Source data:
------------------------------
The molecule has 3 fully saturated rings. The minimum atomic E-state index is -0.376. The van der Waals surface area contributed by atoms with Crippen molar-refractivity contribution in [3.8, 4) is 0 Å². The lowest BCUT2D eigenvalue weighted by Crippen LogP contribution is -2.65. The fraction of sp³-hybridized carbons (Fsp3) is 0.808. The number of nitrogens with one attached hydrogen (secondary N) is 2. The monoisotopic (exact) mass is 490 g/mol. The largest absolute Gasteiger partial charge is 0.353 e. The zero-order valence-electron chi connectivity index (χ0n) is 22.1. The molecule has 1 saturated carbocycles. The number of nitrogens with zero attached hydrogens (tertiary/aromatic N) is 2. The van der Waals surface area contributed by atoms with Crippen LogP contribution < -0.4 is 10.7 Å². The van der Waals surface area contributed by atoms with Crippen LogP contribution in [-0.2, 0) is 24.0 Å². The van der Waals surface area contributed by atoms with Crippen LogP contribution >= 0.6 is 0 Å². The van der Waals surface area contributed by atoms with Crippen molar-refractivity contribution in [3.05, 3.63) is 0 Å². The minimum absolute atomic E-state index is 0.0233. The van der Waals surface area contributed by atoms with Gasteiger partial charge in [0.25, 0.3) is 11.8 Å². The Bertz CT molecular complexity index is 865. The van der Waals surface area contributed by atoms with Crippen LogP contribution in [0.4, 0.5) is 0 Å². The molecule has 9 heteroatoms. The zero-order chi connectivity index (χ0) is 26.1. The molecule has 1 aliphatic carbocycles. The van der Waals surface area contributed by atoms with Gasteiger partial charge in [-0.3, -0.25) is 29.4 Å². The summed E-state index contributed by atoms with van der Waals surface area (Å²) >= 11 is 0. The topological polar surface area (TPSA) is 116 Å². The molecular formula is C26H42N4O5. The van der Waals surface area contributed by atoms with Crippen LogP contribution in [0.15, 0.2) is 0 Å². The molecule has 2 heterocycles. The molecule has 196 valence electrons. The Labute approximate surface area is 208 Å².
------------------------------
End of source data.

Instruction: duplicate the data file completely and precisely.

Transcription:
The molecule has 3 fully saturated rings. The minimum atomic E-state index is -0.376. The van der Waals surface area contributed by atoms with Crippen molar-refractivity contribution in [3.8, 4) is 0 Å². The lowest BCUT2D eigenvalue weighted by Crippen LogP contribution is -2.65. The fraction of sp³-hybridized carbons (Fsp3) is 0.808. The number of nitrogens with one attached hydrogen (secondary N) is 2. The monoisotopic (exact) mass is 490 g/mol. The largest absolute Gasteiger partial charge is 0.353 e. The zero-order valence-electron chi connectivity index (χ0n) is 22.1. The molecule has 1 saturated carbocycles. The number of nitrogens with zero attached hydrogens (tertiary/aromatic N) is 2. The van der Waals surface area contributed by atoms with Crippen LogP contribution < -0.4 is 10.7 Å². The van der Waals surface area contributed by atoms with Crippen LogP contribution in [-0.2, 0) is 24.0 Å². The van der Waals surface area contributed by atoms with Crippen LogP contribution >= 0.6 is 0 Å². The van der Waals surface area contributed by atoms with Crippen molar-refractivity contribution in [3.05, 3.63) is 0 Å². The minimum absolute atomic E-state index is 0.0233. The van der Waals surface area contributed by atoms with Gasteiger partial charge in [0.25, 0.3) is 11.8 Å². The Bertz CT molecular complexity index is 865. The van der Waals surface area contributed by atoms with Crippen LogP contribution in [0.4, 0.5) is 0 Å². The molecule has 9 heteroatoms. The zero-order chi connectivity index (χ0) is 26.1. The molecule has 1 aliphatic carbocycles. The van der Waals surface area contributed by atoms with Gasteiger partial charge in [-0.3, -0.25) is 29.4 Å². The summed E-state index contributed by atoms with van der Waals surface area (Å²) >= 11 is 0. The topological polar surface area (TPSA) is 116 Å². The molecular formula is C26H42N4O5. The van der Waals surface area contributed by atoms with Crippen LogP contribution in [0.15, 0.2) is 0 Å². The molecule has 2 heterocycles. The molecule has 196 valence electrons. The Labute approximate surface area is 208 Å².